We need a philosophers dictionary

I’ve noticed that most dictionaries themselves are totally incoherent on many aspects of definitions, and I can intuitively reconstruct and re-create the perfect form of any definition, if the word in question or meaning was well constructed.

It pisses me off too because when I make an exacting definition, some degree-tard over on wikitionary re-writes or eliminates my changes.

I think we need to do this! Because I think a philosophers dictionary would make other peoples lie-speak much more difficult, because a lie is a distorted truth

Therefore, because the lie exists, we can deduce what shape it really is.

Whether it is valid, Invalid, or totally incoherent

The fact is we don’t need “experts” to define stuff for us, we are intelligent enough to extract and give precise meaning to definitions.

Words are the simplest of all to define because they are based on the world itself, and anyone can look at the world and analyze it what the word means, represents, etc.

The Stanford Enclyclopedia and the Internet Encyclopdia of Philosophy are online. I find the former more reliable than the latter. And there are others.

Or, you could always ask Imp. He’s practically a walking encyclopedia himself, and among the most reliable sources that I know.

When it comes to dictionaries I don’t authorities because of my special ability to de-jargon words and meanings. Thought is controlled by the meanings and definitions of words and phrases…

Consider “freedom” and “capitalism” near religions unto themselves in todays world, yet they are nebulously manipulated to mean absolutely nothing and the popular conceptions of them are full of holes to the nth degree.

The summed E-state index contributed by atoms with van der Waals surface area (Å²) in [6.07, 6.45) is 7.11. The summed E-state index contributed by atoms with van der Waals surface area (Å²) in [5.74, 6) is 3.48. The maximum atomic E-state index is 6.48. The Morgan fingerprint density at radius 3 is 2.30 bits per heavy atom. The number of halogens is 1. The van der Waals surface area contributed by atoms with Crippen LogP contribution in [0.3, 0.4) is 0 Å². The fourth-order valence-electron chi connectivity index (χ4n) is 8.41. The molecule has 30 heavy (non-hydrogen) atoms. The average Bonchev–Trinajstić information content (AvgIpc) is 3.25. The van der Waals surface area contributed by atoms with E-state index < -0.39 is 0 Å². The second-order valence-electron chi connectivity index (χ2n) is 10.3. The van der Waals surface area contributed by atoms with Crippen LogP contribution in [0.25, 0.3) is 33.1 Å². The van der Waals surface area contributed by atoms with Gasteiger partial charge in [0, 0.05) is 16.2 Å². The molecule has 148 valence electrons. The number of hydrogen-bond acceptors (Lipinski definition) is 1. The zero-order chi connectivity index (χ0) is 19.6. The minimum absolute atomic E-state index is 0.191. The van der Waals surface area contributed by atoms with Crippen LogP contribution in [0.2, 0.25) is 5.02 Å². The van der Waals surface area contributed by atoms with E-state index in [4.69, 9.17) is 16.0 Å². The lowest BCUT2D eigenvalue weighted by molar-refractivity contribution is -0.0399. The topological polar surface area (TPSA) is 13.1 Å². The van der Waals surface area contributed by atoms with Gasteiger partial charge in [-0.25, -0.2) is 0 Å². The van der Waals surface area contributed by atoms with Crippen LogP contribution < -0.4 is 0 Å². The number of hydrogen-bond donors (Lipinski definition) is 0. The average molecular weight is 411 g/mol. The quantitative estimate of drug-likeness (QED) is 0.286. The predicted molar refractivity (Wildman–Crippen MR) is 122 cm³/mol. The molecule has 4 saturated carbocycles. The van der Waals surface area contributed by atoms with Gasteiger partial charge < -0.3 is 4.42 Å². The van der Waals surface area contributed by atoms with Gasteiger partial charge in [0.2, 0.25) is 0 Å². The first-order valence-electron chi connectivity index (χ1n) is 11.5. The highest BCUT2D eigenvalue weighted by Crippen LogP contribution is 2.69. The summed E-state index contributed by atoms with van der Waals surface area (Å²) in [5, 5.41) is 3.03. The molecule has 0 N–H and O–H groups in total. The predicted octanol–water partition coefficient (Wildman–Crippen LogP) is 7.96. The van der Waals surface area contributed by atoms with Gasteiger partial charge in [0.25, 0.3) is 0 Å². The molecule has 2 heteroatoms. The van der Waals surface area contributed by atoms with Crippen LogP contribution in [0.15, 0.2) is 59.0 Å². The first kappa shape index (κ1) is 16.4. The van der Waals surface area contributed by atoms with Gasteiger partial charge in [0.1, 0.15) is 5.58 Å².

I think a mutually worked on wikitionary that we can all add/edit to would be good, no one organization can do it all and when something is the product of too many minds you lose focus and cohesion, but when there is mutual support (i.e. trust, agreement) there won’t be the stupid politics you get in those hard assed barbaric academic settings.

Language should be designed to communicate clearly and to everyone, and reserve the ‘compressed’ and technical forms for those who enjoy it.

“What one finds in a dictionary are not the ‘meanings of words’ but more words. Indeed, that is the first rule of dictionary-making: Every word must have an entry, and every entry will consist of other words. When the entry word is unfamiliar, the other words should be more familiar.”

“A dictionary is not a suitable place to look if your puzzlement about a word is a philosophical puzzlement, a puzzlement about the particular way in which some individual philosopher is using that word in a piece of reasoning which you are concerned to evaluate. If the term in question is a familiar one, being used in some limited, novel, or unfamiliar way in service of specific dialectical ends, then the dictionary’s reconstruction of the usual and customary job done by that term in speech and writing is not likely to prove particularly helpful to you.”

~Jay F. Rosenberg, The Practice of Philosophy

I have the oxford philosophy dictionary in my bathroom.

I’ve read that from A to Z… an excellent read :wink: